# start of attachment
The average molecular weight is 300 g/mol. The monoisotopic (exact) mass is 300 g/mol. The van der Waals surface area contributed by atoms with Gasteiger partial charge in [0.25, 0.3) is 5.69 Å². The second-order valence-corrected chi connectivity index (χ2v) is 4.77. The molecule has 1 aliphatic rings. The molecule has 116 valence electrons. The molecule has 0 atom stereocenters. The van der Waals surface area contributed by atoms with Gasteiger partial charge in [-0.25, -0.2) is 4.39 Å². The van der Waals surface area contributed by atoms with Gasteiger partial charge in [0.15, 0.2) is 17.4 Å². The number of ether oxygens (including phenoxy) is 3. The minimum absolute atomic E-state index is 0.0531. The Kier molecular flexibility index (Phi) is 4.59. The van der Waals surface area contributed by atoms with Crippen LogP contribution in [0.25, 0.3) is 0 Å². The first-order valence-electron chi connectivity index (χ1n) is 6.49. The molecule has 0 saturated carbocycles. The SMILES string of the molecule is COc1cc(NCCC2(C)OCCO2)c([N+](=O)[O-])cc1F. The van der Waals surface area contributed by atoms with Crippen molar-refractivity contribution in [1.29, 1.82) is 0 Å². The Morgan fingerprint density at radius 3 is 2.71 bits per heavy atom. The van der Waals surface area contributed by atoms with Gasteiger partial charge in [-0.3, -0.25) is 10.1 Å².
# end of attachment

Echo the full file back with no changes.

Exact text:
The average molecular weight is 300 g/mol. The monoisotopic (exact) mass is 300 g/mol. The van der Waals surface area contributed by atoms with Gasteiger partial charge in [0.25, 0.3) is 5.69 Å². The second-order valence-corrected chi connectivity index (χ2v) is 4.77. The molecule has 1 aliphatic rings. The molecule has 116 valence electrons. The molecule has 0 atom stereocenters. The van der Waals surface area contributed by atoms with Gasteiger partial charge in [-0.25, -0.2) is 4.39 Å². The van der Waals surface area contributed by atoms with Gasteiger partial charge in [0.15, 0.2) is 17.4 Å². The number of ether oxygens (including phenoxy) is 3. The minimum absolute atomic E-state index is 0.0531. The Kier molecular flexibility index (Phi) is 4.59. The van der Waals surface area contributed by atoms with Crippen LogP contribution in [0.25, 0.3) is 0 Å². The first-order valence-electron chi connectivity index (χ1n) is 6.49. The molecule has 0 saturated carbocycles. The SMILES string of the molecule is COc1cc(NCCC2(C)OCCO2)c([N+](=O)[O-])cc1F. The van der Waals surface area contributed by atoms with Crippen molar-refractivity contribution in [1.29, 1.82) is 0 Å². The Morgan fingerprint density at radius 3 is 2.71 bits per heavy atom. The van der Waals surface area contributed by atoms with Gasteiger partial charge in [-0.3, -0.25) is 10.1 Å².